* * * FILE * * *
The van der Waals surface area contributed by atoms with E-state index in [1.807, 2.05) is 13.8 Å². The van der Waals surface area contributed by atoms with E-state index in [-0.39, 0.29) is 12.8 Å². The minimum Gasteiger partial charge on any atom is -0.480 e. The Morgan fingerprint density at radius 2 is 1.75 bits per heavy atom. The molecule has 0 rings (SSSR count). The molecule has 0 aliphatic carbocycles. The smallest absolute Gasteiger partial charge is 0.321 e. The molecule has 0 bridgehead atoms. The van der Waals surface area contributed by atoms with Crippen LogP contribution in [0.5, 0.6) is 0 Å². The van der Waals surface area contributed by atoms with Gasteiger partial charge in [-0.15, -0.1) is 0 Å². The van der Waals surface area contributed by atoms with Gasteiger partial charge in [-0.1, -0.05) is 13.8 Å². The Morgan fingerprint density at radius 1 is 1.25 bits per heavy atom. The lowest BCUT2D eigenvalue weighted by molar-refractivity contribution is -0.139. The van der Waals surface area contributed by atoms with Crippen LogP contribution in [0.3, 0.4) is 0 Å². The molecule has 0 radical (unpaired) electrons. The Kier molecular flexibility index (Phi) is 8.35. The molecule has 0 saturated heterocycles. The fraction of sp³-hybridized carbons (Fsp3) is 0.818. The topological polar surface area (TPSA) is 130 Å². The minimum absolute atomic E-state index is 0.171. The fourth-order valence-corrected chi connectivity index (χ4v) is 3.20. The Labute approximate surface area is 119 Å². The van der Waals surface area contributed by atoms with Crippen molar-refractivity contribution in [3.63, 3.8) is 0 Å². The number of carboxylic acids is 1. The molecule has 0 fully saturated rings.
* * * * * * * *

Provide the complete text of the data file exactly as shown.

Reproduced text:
The van der Waals surface area contributed by atoms with E-state index in [1.807, 2.05) is 13.8 Å². The van der Waals surface area contributed by atoms with E-state index in [-0.39, 0.29) is 12.8 Å². The minimum Gasteiger partial charge on any atom is -0.480 e. The Morgan fingerprint density at radius 2 is 1.75 bits per heavy atom. The molecule has 0 rings (SSSR count). The molecule has 0 aliphatic carbocycles. The smallest absolute Gasteiger partial charge is 0.321 e. The molecule has 0 bridgehead atoms. The van der Waals surface area contributed by atoms with Crippen LogP contribution in [0.5, 0.6) is 0 Å². The van der Waals surface area contributed by atoms with Gasteiger partial charge in [-0.15, -0.1) is 0 Å². The van der Waals surface area contributed by atoms with Gasteiger partial charge in [-0.1, -0.05) is 13.8 Å². The Morgan fingerprint density at radius 1 is 1.25 bits per heavy atom. The lowest BCUT2D eigenvalue weighted by molar-refractivity contribution is -0.139. The van der Waals surface area contributed by atoms with Crippen LogP contribution in [0.3, 0.4) is 0 Å². The molecule has 0 radical (unpaired) electrons. The Kier molecular flexibility index (Phi) is 8.35. The molecule has 0 saturated heterocycles. The fraction of sp³-hybridized carbons (Fsp3) is 0.818. The topological polar surface area (TPSA) is 130 Å². The minimum absolute atomic E-state index is 0.171. The fourth-order valence-corrected chi connectivity index (χ4v) is 3.20. The Labute approximate surface area is 119 Å². The van der Waals surface area contributed by atoms with Crippen molar-refractivity contribution in [3.63, 3.8) is 0 Å². The number of carboxylic acids is 1. The molecule has 0 fully saturated rings.